However, while new sources of investment are emerging, Western Europe has remained the main source of investment in the market, albeit with its share in the total halved from 44% in 2011 to just 22% in 2016. Higher returns and solid prospects for rental growth in CEE are likely to encourage Western Europe and US capital flows to continue at a similar level to the €4.9bn reached in 2016, the report forecasts.
The healthy performance of the real estate sector in the CEE6 - Bulgaria, the Czech Republic, Hungary, Poland, Romania and Slovakia - is evident across the office, retail and industrial and logistics segments of the market.
The office segment has been going strong for several years, and the expanding economies in the region will continue to underpin demand over the next two years, even though supply has tended to keep pace with demand leading to rising vacancy rates in Bucharest and a number of Polish cities.
Meanwhile, healthy consumer demand and wage growth is continuing to drive the retail sector. It is “very clear that in this economic cycle in CEE, the consumer is certainly playing a more prominent role than in the last major cycle that ended with the deep regional recession in 2008-2009,” the report says.
In Budapest, Prague and Warsaw, occupancy in the main shopping centres is at or very close to 100%, and demand will remain high since fresh supply of new developments looks relatively limited, CMS and Colliers forecast.
The industrial and logistics segment has become a rising star of the region, and is expected to continue booming in 2017. Prospects for manufacturing space demand look promising, while GDP growth in CEE and across Europe are set to stimulate demand for logistics space. Nonetheless, this will not continue indefinitely, and the report warns of the risk to the sector posed by wage pressure, in particular in Hungary.
In general the picture looking ahead is a positive one, given the steady increase in investment and the strong GDP growth forecasts for most of the region. However, the risk of global economic slowdown, perhaps triggered by higher bond yields or China’s debt pile, hangs over the region. Added to this is the political uncertainty surrounding the UK’s impending exit from the European Union; the UK currently accounts for around 7%-9% of investment in the CEE real estate sector.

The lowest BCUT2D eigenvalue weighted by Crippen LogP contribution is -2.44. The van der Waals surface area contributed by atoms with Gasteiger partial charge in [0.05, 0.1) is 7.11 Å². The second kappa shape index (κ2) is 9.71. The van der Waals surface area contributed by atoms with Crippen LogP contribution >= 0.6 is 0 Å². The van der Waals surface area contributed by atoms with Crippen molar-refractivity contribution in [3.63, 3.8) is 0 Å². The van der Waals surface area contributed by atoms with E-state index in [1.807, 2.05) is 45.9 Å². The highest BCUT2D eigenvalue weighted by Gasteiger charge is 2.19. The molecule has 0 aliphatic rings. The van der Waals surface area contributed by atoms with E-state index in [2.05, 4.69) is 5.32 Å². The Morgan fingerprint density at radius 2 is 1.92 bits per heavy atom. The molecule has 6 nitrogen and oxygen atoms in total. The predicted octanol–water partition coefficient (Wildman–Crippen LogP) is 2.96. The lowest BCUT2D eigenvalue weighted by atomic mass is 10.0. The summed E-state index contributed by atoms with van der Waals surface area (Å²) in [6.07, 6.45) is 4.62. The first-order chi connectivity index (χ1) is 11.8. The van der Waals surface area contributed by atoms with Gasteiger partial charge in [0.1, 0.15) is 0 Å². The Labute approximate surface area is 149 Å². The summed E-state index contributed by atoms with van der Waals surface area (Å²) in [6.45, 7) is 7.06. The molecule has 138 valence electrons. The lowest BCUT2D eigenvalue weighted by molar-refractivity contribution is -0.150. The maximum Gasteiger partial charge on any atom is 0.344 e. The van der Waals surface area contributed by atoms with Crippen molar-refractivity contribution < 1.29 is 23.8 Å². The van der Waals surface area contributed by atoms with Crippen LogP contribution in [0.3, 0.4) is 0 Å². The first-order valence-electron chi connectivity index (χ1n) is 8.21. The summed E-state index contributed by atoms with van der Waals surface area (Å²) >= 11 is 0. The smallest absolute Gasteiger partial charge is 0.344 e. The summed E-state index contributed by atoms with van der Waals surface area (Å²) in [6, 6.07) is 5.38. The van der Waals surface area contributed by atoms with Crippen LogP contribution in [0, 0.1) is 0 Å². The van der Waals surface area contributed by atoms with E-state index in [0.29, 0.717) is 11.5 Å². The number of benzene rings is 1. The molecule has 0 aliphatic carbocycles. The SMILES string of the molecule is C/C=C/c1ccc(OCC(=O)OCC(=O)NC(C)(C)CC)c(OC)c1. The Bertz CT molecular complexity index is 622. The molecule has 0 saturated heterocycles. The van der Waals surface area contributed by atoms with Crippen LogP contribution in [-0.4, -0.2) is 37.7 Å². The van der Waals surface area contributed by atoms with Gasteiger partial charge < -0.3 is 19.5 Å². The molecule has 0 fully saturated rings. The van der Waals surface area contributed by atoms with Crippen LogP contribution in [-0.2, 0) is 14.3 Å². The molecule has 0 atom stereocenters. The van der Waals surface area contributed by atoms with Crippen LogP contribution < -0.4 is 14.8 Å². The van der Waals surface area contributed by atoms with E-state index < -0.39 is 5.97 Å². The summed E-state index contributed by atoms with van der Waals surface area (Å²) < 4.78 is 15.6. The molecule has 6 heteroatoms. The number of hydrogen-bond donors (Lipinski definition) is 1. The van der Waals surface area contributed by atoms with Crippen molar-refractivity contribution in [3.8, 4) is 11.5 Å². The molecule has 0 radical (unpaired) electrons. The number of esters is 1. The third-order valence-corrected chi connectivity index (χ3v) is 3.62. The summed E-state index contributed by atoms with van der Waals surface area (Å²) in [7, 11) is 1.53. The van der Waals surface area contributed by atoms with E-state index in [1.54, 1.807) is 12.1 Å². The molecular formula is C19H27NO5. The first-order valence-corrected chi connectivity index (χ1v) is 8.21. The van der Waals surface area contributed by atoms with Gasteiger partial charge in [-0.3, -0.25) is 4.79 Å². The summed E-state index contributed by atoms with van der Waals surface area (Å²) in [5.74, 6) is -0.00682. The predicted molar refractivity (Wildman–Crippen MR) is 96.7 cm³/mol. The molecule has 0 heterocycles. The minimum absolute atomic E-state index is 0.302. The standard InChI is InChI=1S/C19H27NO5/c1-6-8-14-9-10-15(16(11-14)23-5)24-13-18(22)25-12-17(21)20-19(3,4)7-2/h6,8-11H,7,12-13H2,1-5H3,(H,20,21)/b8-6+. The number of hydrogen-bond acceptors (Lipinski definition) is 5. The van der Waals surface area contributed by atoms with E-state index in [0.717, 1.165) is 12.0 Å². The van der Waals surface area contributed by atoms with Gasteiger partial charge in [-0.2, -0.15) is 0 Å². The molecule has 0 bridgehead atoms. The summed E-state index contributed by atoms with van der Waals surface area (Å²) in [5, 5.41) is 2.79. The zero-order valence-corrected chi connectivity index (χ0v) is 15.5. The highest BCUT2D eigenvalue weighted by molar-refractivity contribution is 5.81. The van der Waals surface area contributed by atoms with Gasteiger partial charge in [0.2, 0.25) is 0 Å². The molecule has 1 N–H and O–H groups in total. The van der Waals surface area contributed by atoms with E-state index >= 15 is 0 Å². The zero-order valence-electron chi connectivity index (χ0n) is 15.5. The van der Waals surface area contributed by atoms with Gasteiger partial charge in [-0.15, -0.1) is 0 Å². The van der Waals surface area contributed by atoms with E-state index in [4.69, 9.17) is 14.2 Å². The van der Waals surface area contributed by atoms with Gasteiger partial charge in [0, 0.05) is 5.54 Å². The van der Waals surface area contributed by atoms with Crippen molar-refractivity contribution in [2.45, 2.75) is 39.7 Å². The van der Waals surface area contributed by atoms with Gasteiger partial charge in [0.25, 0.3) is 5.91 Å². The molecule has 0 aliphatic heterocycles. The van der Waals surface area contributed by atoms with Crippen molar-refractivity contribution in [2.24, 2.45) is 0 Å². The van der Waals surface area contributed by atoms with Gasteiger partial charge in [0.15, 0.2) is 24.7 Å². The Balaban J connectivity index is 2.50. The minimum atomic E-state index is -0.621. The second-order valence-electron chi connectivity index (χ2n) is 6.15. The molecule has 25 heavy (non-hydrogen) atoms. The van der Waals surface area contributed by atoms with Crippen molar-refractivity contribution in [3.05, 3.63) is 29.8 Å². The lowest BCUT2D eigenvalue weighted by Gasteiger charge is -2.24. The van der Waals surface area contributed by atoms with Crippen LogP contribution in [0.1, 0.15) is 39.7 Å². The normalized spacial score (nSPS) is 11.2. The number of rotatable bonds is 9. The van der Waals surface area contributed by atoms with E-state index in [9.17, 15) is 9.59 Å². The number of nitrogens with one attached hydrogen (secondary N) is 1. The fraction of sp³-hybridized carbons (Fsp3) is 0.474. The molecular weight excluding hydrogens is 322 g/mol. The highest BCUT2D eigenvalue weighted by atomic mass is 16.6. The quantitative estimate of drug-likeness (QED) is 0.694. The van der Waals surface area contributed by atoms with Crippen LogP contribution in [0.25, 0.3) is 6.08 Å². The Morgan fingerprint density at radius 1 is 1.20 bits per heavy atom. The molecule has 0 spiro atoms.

Nonetheless, major business hubs, in particular Warsaw, could benefit if there is an exodus of financial services and other firms out of London. “Brexit’s full consequences are not yet known and some might even end up as a positive for CEE,” says Mark Robinson, senior researcher for CEE at Colliers.
“[T]he outcome of the referendum, and the uncertainty that stems from it, has led some London-based companies to announce that they would reconsider alternative locations outside of the UK for some parts of their operations. Brexit therefore may have some positive effects on the investment volume in real estate in Central and Western Europe, in particular in Germany, Belgium, France, Poland and non-Eurozone Nordics” says Mark Heighton, head of UK real estate at CMS.
“Our CEE colleagues have already reported several real estate players relocating to Poland,” adds Heighton.